What distinguishes Le Tellier’s memoir from the glut of family memoirs that have captivated and horrified readers over the last twenty years? In part, it’s the author’s plastic imagination: his willingness to let language loose on the discoveries he’s made about the family. (Since 1992, Le Tellier has been a member of the French experimental literature collective Oulipo, which is known for incorporating jocular riffs into rule-based conceptual writing.) When investigating his inheritance from his stepfather, he discovers the cryptic letters HAST on a slip of paper with bank account numbers. Unable to decipher the message, he looks humorously and poignantly for correspondence to an acronym or vocabulary from a foreign tongue his stepfather didn’t speak:

A hast in French is a kind of weapon, a javelin, or a spit for roasting meat, and the word is worth seven points in Scrabble. It’s also a brand of men’s shirts, but not the make my stepfather wore. A fashion start-up. It could stand for Hawaii-Aleutian Standard Time, or the Higher Ability Selection Test of British secondary schools. The Hammond Academy of Science and Technology. The archaic, and very Shakespearean, English declension of “you have: thou hast.”

It’s German too: Du hast nie verstanden. You never understood.

Literature is the author’s constant companion and intermediary, the means by which he brings warmth and intelligibility to cold, lost lives. Le Tellier’s archive ranges across the canon of French writing from Molière to Modiano, and seems selected to provide a kind of identifying epithet for each member of the family. For Guy, the boring stepfather, these lines from Céline: “He’s a lad of no importance collectively, he’s quite simply an individual.” When Le Tellier describes his inability to read Aragon’s “The Rose and Reseda” without weeping, the impression is most powerful for what it indicates about the progress of the author’s sentimental education. From the example set by his mother, he might just as well have learned to toggle between senseless rage and the kind of feigned grief that embarrassed Le Tellier as a child. Instead, he has become a writer and a reader, not only of great literature but of his family’s progress through the difficult world. A citational practice guides All Happy Families then: it is a record of the sanguine influence of language on a man otherwise left to the banalities of a family almost completely incurious about its place in the world. Some memoirs feature a savior in the form of a partner or lover, at times a therapist. This one turns only to a practice of reading for models of how to live, what to do.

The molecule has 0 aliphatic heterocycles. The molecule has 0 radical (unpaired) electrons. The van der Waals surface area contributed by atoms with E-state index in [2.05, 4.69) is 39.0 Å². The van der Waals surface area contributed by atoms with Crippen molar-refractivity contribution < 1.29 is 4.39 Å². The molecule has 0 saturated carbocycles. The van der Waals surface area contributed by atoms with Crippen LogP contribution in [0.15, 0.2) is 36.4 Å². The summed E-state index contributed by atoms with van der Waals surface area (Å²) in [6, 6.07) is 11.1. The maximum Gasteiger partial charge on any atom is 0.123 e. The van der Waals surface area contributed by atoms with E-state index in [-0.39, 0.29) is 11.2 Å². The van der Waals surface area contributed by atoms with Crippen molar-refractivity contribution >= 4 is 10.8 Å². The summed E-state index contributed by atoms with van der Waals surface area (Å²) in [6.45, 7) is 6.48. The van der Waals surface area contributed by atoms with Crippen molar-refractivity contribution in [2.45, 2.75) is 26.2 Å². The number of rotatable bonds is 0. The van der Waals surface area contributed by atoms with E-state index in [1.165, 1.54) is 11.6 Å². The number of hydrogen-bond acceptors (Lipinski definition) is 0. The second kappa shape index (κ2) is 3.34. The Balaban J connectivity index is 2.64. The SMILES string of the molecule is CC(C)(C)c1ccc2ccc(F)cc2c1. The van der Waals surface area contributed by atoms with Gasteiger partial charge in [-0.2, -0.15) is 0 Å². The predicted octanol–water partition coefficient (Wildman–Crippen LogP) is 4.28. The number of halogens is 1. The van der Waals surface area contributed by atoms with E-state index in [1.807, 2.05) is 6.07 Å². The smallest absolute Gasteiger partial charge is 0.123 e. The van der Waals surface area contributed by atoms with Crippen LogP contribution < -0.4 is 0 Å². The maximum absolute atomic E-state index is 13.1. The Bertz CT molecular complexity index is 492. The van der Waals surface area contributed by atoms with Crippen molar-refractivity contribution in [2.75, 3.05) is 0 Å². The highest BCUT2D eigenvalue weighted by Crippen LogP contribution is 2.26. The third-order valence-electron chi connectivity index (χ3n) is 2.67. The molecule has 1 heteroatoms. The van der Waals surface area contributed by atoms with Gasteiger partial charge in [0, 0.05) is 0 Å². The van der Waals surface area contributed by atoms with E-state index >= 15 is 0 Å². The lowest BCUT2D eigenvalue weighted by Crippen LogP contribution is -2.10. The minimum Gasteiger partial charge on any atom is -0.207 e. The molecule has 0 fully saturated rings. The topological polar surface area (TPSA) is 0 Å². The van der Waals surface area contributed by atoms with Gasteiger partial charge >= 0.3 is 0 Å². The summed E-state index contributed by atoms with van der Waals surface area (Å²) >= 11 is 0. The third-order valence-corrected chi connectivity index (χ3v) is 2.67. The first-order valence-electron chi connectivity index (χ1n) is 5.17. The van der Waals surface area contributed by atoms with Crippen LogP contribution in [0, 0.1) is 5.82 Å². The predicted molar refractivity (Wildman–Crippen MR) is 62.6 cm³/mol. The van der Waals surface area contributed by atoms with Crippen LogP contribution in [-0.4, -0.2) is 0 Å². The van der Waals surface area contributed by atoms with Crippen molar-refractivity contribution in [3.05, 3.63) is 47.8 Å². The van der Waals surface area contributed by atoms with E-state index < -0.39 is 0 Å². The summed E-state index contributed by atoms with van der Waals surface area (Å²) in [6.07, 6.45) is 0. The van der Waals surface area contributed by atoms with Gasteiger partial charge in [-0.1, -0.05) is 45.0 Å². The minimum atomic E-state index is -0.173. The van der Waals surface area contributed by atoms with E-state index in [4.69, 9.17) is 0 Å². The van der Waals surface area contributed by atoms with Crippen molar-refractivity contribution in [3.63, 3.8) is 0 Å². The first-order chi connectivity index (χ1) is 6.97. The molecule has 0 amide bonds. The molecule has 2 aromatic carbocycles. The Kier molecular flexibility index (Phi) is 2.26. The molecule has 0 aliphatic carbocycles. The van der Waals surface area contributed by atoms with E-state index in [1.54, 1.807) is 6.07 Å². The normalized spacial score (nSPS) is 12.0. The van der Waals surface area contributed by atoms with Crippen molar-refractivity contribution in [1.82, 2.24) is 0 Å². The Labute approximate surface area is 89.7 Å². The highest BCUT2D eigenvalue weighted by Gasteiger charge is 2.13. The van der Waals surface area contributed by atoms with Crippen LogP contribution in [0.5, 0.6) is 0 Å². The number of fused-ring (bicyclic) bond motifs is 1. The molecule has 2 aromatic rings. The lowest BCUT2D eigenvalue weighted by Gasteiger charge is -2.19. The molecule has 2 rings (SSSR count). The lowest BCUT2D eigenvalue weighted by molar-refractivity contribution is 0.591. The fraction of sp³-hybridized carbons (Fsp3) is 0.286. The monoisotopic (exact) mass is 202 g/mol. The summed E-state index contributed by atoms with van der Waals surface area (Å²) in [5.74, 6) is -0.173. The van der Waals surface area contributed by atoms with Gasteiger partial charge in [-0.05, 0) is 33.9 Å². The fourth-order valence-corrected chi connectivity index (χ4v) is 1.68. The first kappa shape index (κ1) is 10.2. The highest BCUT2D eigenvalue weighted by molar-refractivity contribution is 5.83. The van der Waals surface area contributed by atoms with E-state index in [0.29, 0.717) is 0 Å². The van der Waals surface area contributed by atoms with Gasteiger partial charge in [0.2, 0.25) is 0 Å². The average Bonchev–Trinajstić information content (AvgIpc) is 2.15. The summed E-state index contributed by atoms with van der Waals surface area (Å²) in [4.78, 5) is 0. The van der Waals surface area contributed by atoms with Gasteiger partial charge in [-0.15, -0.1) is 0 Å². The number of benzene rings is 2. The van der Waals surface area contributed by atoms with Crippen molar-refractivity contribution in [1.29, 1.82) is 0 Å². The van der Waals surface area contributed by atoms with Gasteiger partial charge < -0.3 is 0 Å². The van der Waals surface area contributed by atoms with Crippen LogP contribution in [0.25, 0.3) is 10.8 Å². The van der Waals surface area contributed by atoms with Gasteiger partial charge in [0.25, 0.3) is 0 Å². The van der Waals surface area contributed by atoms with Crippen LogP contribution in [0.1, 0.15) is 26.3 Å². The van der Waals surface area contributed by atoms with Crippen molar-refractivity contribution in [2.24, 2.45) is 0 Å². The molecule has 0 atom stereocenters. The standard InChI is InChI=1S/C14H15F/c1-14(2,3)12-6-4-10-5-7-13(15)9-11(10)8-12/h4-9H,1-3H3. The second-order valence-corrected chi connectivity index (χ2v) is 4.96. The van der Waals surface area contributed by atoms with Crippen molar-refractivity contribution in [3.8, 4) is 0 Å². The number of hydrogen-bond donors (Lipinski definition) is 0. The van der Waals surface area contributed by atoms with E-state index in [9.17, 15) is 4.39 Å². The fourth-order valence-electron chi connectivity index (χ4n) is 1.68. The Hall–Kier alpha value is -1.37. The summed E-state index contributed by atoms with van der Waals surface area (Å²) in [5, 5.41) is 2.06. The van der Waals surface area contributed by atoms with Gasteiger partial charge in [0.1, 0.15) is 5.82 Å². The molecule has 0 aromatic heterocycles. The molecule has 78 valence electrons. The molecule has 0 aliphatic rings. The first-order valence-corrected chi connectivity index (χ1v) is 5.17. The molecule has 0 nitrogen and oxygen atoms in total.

Unlike some other writers’ memoirs, All Happy Families does not claim to find the roots of literary imagination in childhood or adolescent struggle. Instead, much like Keith Waldrop’s Light While There Is Light, it emphasizes that the distance between the family and the man may best be revealed in the man’s heartfelt, conflicted, witness of his family’s story. Playing historian to this particular cohort, Le Tellier takes Walter Benjamin’s phrase “even the dead are not safe” to its zero degree. Here, somehow, even the unsympathetic dead must be protected and honored as the unreflective contributors to a reflective life. And in this task this writer has never ceased to be victorious.

John Steen is Visiting Assistant Professor of English at East Carolina University. His reviews and articles appear or are forthcoming in H_NGM_N, Wallace Stevens Journal, Oxonian Review, and American Writers.